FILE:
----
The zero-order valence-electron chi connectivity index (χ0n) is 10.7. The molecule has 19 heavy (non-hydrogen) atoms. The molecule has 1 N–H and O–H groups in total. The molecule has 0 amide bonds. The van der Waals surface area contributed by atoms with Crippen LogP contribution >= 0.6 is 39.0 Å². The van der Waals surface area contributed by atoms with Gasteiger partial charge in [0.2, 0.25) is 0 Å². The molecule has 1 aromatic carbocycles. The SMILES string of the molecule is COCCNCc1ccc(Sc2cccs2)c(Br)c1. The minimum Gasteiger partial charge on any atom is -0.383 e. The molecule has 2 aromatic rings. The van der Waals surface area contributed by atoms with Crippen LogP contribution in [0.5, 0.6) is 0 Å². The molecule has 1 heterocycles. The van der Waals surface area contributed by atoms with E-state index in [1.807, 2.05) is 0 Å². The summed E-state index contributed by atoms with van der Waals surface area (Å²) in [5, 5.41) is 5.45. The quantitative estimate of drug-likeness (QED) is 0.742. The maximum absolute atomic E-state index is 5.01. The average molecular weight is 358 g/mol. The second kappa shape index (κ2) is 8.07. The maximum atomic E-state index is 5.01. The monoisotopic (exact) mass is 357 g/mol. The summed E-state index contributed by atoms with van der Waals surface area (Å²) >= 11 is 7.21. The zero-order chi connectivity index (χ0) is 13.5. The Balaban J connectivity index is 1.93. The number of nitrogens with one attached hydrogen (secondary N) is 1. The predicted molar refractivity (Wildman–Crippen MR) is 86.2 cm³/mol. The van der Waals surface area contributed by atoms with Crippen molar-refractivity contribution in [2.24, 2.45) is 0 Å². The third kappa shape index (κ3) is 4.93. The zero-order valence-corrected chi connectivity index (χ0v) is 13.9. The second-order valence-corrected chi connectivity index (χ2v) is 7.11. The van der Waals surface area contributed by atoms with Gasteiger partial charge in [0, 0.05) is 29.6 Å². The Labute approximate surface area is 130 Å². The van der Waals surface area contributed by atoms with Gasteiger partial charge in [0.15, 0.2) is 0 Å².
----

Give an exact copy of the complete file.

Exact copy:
The zero-order valence-electron chi connectivity index (χ0n) is 10.7. The molecule has 19 heavy (non-hydrogen) atoms. The molecule has 1 N–H and O–H groups in total. The molecule has 0 amide bonds. The van der Waals surface area contributed by atoms with Crippen LogP contribution >= 0.6 is 39.0 Å². The van der Waals surface area contributed by atoms with Gasteiger partial charge in [0.2, 0.25) is 0 Å². The molecule has 1 aromatic carbocycles. The SMILES string of the molecule is COCCNCc1ccc(Sc2cccs2)c(Br)c1. The minimum Gasteiger partial charge on any atom is -0.383 e. The molecule has 2 aromatic rings. The van der Waals surface area contributed by atoms with Crippen LogP contribution in [0.5, 0.6) is 0 Å². The molecule has 1 heterocycles. The van der Waals surface area contributed by atoms with E-state index in [1.807, 2.05) is 0 Å². The summed E-state index contributed by atoms with van der Waals surface area (Å²) in [5, 5.41) is 5.45. The quantitative estimate of drug-likeness (QED) is 0.742. The maximum absolute atomic E-state index is 5.01. The average molecular weight is 358 g/mol. The second kappa shape index (κ2) is 8.07. The maximum atomic E-state index is 5.01. The monoisotopic (exact) mass is 357 g/mol. The summed E-state index contributed by atoms with van der Waals surface area (Å²) >= 11 is 7.21. The zero-order chi connectivity index (χ0) is 13.5. The Balaban J connectivity index is 1.93. The number of nitrogens with one attached hydrogen (secondary N) is 1. The predicted molar refractivity (Wildman–Crippen MR) is 86.2 cm³/mol. The van der Waals surface area contributed by atoms with Crippen molar-refractivity contribution in [2.24, 2.45) is 0 Å². The third kappa shape index (κ3) is 4.93. The zero-order valence-corrected chi connectivity index (χ0v) is 13.9. The second-order valence-corrected chi connectivity index (χ2v) is 7.11. The van der Waals surface area contributed by atoms with Gasteiger partial charge in [0, 0.05) is 29.6 Å². The Labute approximate surface area is 130 Å². The van der Waals surface area contributed by atoms with Gasteiger partial charge in [0.15, 0.2) is 0 Å².